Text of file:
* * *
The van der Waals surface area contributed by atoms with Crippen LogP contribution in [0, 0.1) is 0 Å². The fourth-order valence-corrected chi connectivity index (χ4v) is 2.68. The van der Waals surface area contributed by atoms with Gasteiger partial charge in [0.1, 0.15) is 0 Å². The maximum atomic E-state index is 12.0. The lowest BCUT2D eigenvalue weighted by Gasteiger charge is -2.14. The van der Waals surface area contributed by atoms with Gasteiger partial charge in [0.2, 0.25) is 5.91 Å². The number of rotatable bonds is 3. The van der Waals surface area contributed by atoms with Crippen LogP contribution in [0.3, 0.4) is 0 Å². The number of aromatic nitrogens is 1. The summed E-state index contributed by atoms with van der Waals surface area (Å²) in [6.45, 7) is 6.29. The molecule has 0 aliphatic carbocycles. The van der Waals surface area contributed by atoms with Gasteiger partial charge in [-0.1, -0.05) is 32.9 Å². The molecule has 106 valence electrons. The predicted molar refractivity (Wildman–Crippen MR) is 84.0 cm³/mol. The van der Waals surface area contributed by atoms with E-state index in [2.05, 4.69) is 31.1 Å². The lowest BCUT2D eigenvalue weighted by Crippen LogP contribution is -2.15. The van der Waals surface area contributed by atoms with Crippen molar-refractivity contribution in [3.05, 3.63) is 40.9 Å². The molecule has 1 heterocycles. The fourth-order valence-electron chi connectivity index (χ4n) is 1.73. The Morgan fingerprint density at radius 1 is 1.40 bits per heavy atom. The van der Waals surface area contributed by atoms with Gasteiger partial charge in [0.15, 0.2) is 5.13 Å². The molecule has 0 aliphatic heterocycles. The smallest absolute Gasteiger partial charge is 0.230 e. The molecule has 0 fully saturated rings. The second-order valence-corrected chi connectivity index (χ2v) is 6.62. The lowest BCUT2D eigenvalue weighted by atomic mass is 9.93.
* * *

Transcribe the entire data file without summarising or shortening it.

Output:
The van der Waals surface area contributed by atoms with Crippen LogP contribution in [0, 0.1) is 0 Å². The fourth-order valence-corrected chi connectivity index (χ4v) is 2.68. The van der Waals surface area contributed by atoms with Gasteiger partial charge in [0.1, 0.15) is 0 Å². The maximum atomic E-state index is 12.0. The lowest BCUT2D eigenvalue weighted by Gasteiger charge is -2.14. The van der Waals surface area contributed by atoms with Gasteiger partial charge in [0.2, 0.25) is 5.91 Å². The number of rotatable bonds is 3. The van der Waals surface area contributed by atoms with Crippen LogP contribution in [0.3, 0.4) is 0 Å². The number of aromatic nitrogens is 1. The summed E-state index contributed by atoms with van der Waals surface area (Å²) in [6.45, 7) is 6.29. The molecule has 0 aliphatic carbocycles. The van der Waals surface area contributed by atoms with Gasteiger partial charge in [-0.1, -0.05) is 32.9 Å². The molecule has 106 valence electrons. The predicted molar refractivity (Wildman–Crippen MR) is 84.0 cm³/mol. The van der Waals surface area contributed by atoms with E-state index in [2.05, 4.69) is 31.1 Å². The lowest BCUT2D eigenvalue weighted by Crippen LogP contribution is -2.15. The van der Waals surface area contributed by atoms with Crippen molar-refractivity contribution in [3.05, 3.63) is 40.9 Å². The molecule has 1 heterocycles. The fourth-order valence-electron chi connectivity index (χ4n) is 1.73. The Morgan fingerprint density at radius 1 is 1.40 bits per heavy atom. The van der Waals surface area contributed by atoms with Gasteiger partial charge in [0.15, 0.2) is 5.13 Å². The molecule has 0 aliphatic heterocycles. The smallest absolute Gasteiger partial charge is 0.230 e. The molecule has 0 fully saturated rings. The second-order valence-corrected chi connectivity index (χ2v) is 6.62. The lowest BCUT2D eigenvalue weighted by atomic mass is 9.93.